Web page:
Later On

A blog written for those whose interests more or less match mine.

Archive for October 8th, 2006

A business-run government

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One sign of a business-run government is that it is always concerned with the welfare of businesses, not of consumers. For example:

Destined for American kitchens, planks of birch and poplar plywood are stacked to the ceiling of a cavernous port warehouse. The wood, which arrived in California via a cargo ship, carries two labels: One proclaims “Made in China,” while the other warns that it contains formaldehyde, a cancer-causing chemical.

Because formaldehyde wafts off the glues in this plywood, it is illegal to sell in many countries — even the one where it originated, China. But in the United States this wood is legal, and it is routinely crafted into cabinets and furniture.

As the European Union and other nations have tightened their environmental standards, mostly in the last two years, manufacturers — here and around the world — are selling goods to American consumers that fail to meet other nations’ stringent laws for toxic chemicals.

Wood, toys, electronics, pesticides and cosmetics are among U.S. products that contain substances that are banned or restricted elsewhere, particularly in Europe and Japan, because they may raise the risk of cancer, alter hormones or cause reproductive or neurological damage.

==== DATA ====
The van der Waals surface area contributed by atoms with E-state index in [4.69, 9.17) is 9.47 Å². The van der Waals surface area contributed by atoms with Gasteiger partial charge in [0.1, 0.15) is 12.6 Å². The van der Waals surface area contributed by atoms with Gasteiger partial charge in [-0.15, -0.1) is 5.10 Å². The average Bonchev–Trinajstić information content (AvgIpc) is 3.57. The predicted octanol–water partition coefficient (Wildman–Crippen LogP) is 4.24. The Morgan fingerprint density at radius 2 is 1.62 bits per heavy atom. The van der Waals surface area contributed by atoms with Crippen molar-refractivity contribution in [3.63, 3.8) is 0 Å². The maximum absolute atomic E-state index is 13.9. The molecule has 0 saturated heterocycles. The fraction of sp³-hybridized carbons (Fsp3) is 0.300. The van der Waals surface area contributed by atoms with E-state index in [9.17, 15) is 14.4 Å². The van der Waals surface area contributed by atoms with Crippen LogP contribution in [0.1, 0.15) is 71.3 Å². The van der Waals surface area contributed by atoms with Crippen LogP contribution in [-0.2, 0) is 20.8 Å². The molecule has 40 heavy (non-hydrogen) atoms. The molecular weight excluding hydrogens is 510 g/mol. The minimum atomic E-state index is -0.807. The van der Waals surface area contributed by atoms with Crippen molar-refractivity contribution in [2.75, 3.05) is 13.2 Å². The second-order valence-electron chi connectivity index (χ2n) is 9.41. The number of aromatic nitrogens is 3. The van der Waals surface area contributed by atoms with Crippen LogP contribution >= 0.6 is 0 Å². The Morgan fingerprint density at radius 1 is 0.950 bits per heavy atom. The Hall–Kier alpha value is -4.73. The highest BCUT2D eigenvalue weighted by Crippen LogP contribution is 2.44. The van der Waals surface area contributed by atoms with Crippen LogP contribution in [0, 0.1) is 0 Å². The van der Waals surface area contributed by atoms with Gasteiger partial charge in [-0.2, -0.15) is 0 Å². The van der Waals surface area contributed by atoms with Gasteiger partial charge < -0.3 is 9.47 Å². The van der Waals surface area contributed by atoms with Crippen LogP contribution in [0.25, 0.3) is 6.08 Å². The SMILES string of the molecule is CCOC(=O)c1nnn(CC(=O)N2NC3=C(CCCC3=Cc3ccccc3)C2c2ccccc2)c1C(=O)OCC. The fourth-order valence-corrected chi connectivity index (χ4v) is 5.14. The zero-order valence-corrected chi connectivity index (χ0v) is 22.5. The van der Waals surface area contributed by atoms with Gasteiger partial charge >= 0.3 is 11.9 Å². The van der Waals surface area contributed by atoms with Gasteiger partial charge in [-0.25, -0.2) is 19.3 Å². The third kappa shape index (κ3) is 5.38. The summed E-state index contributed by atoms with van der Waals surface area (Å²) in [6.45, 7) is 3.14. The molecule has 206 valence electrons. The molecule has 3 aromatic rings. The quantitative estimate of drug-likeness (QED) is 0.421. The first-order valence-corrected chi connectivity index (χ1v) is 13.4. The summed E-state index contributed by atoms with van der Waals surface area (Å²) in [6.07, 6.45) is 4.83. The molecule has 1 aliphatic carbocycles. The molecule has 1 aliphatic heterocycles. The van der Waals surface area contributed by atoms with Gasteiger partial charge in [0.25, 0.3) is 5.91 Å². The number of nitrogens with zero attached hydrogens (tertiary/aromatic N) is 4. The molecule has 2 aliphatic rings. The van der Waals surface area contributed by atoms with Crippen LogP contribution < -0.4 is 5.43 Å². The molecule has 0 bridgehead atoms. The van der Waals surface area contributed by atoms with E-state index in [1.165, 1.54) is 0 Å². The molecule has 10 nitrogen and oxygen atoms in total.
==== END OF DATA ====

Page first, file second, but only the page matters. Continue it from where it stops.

Michael Wilson, a professor at UC Berkeley’s Center for Occupational and Environmental Health, said the United States is becoming a “dumping ground” for consumer goods that are unwanted and illegal in much of the world. Wilson warned earlier this year in a report commissioned by the California Legislature that “the United States has fallen behind globally in the move toward cleaner technologies.” Read the rest of this entry »

Written by LeisureGuy

8 October 2006 at 5:34 pm

Quizzes for Tolkien fans

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How much do you know?

Written by LeisureGuy

8 October 2006 at 4:56 pm